The problem of Prop 29 doesn’t lie in what the measure does, but how it does it: Namely, taking money out of Californian pockets to wait in a locked fund for distribution potentially across the country.

There needs to be money and attention paid toward cancer and tobacco-related disease research. But what the state needs is a measure that treats the state as the priority, because it is the priority.

Instead, Prop 29 treats California merely as a tool, putting state dollars on the line without specifics on how — and where — the cash will flow.


Eddie Kim is a senior majoring in print and digital journalism and editorial director for the Summer Trojan.  

11 replies
  1. John Doe
    John Doe says:

    James, smokers are barely allowed to smoke anywhere now. And the few places they are able to, they are still confronted by people about it.

    I have been smoking for about 20 years and I can still run a mile in less than 7 minutes. But according to “tests” I should be bed ridden and dying because smoking should have given me cancer because I walked through a cloud of my own smoke.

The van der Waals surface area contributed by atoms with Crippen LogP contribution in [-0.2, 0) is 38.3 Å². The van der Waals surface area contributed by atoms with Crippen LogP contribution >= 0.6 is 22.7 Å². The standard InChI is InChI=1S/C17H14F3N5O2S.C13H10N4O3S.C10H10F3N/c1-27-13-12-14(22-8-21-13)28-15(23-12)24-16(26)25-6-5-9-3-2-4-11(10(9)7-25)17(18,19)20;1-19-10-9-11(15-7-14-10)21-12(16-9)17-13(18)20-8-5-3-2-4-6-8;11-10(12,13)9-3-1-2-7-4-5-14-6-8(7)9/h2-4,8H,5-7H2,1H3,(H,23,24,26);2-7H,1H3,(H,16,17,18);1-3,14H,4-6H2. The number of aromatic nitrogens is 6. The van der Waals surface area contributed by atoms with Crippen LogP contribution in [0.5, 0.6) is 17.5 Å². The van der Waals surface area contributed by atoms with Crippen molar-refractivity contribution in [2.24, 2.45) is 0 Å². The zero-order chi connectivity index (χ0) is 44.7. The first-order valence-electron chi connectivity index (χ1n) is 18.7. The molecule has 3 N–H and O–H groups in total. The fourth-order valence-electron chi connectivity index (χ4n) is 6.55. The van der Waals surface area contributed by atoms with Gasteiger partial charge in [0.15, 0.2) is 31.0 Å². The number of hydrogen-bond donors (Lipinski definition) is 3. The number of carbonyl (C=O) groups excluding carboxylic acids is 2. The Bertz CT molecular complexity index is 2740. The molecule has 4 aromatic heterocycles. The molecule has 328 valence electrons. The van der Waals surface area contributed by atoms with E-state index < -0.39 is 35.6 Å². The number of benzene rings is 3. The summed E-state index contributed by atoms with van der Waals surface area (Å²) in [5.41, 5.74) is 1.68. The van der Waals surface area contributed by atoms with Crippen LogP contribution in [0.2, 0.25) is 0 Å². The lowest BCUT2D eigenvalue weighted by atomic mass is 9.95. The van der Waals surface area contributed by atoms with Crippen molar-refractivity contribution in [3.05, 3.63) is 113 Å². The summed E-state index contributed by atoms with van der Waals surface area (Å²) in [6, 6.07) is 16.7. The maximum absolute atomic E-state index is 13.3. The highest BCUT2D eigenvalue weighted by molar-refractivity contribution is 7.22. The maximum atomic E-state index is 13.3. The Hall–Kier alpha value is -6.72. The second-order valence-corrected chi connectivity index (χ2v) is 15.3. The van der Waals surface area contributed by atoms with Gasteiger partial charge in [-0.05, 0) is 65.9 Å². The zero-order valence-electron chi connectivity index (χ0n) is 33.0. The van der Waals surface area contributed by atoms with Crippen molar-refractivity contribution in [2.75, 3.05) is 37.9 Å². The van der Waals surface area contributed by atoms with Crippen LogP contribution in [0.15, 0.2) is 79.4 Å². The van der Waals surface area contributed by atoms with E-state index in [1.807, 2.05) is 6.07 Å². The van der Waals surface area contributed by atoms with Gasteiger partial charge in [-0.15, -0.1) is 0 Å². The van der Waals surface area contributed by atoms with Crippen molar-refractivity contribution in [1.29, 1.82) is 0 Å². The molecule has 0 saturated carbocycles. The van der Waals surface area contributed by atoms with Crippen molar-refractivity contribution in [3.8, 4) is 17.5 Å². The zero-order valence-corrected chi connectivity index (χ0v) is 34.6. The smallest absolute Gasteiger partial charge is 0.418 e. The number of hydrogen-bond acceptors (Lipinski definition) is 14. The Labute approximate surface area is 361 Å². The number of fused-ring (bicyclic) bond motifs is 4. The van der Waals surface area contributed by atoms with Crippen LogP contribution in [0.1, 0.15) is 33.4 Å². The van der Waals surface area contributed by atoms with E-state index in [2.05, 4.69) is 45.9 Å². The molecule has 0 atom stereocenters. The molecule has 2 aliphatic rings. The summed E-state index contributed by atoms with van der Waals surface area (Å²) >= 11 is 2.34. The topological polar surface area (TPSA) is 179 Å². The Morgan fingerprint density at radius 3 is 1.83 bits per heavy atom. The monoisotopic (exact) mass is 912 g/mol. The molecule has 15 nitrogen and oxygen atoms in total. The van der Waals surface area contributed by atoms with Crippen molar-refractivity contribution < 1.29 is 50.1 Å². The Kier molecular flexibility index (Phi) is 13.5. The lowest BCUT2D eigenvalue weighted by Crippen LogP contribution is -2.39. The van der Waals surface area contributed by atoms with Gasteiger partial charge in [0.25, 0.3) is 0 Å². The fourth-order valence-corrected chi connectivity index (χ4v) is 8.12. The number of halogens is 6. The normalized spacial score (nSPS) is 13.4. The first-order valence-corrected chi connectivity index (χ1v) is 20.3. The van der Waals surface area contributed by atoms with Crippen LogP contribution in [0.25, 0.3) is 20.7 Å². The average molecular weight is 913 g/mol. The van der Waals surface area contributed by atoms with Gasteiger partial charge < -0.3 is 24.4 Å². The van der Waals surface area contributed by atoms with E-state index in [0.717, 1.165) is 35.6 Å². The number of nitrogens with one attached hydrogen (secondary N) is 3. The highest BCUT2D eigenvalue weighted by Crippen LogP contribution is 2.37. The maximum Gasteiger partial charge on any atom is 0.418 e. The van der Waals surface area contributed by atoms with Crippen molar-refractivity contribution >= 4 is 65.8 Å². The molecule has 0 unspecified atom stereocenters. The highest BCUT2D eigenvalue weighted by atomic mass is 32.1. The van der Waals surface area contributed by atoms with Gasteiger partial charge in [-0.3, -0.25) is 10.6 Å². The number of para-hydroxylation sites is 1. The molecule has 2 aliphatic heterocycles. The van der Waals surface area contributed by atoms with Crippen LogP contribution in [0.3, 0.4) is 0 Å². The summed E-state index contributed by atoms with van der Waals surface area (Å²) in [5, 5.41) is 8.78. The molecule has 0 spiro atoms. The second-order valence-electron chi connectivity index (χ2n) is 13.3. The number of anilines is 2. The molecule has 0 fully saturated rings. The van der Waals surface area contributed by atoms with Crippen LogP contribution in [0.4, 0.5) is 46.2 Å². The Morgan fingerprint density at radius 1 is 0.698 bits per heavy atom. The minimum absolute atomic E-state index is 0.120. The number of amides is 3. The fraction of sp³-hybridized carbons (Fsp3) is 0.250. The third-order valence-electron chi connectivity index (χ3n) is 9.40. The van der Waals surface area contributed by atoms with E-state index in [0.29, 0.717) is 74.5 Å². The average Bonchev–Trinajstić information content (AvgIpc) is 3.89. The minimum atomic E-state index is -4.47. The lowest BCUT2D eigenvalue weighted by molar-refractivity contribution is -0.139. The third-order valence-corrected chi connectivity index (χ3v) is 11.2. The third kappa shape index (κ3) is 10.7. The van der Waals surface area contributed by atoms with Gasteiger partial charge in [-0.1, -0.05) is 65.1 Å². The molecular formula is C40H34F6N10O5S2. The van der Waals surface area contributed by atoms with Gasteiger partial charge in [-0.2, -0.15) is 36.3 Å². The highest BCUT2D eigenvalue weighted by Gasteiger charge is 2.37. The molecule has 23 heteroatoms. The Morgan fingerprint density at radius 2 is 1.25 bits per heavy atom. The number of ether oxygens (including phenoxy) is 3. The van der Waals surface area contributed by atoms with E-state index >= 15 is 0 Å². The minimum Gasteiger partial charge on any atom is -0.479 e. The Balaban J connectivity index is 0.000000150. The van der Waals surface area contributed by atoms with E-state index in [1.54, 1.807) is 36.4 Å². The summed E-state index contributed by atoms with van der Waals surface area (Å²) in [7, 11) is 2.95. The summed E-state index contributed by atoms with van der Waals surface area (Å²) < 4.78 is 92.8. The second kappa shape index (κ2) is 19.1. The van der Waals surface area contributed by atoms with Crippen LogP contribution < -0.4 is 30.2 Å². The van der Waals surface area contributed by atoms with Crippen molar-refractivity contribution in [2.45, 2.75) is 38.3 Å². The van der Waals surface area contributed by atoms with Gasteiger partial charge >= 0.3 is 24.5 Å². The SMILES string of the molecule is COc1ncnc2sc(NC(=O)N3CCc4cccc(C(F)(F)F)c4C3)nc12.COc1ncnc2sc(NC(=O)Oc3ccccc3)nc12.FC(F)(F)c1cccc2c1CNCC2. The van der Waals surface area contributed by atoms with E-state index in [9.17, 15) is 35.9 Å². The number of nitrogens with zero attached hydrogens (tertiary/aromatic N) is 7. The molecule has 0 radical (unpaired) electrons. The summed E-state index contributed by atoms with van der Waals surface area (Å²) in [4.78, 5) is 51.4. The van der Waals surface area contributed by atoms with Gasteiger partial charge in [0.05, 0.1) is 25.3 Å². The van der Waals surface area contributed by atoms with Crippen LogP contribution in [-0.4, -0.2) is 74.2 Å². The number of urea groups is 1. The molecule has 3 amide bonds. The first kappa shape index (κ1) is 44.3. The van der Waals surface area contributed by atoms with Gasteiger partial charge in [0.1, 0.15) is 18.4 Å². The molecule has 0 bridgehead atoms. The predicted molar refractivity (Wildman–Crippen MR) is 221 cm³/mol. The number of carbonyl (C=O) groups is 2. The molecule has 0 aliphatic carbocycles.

Find an actual proven case of second hand smoke causing cancer. And you can’t just hop on google, because even though there are plenty of sites that will say “yes”, none of them will be backed by any autopsy studies confirming the deaths. If 50,000 people died of second hand smoke this year…who were they? Do you know anyone that died of it? I sure don’t.

    That’s how things are done. Misinformation. Find something you don’t like, make a believable article. Convince everyone. Dress your unemployed brother up as a doctor. Have him give a speech that rice cakes cause cancer. Give a believable amount of deaths per year…we will say 1,500 died of congestive heart failure because some people ate too many rice cakes because their internal organs shut down due to cancer causing their bodies to not be able to process the foodstuffs. Now I’m not a doctor…are you? But sure, I guess that can be believable because “a doctor said so, and who is going to say different”.

    But of course you won’t believe anything like this until you see it from someone else. Because a smoker is telling you, and he is just defending smokers from another un-needed tax that will do nothing it says it is going to do. So automatically that makes me a liar because you have a profound hate for me and nothing I say will be true beause I am a filthy smoker. I’m not going to bother trying to convince you otherwise, but when a tax comes up about something you enjoy…remember how easily you were convinced about a tax that affects others.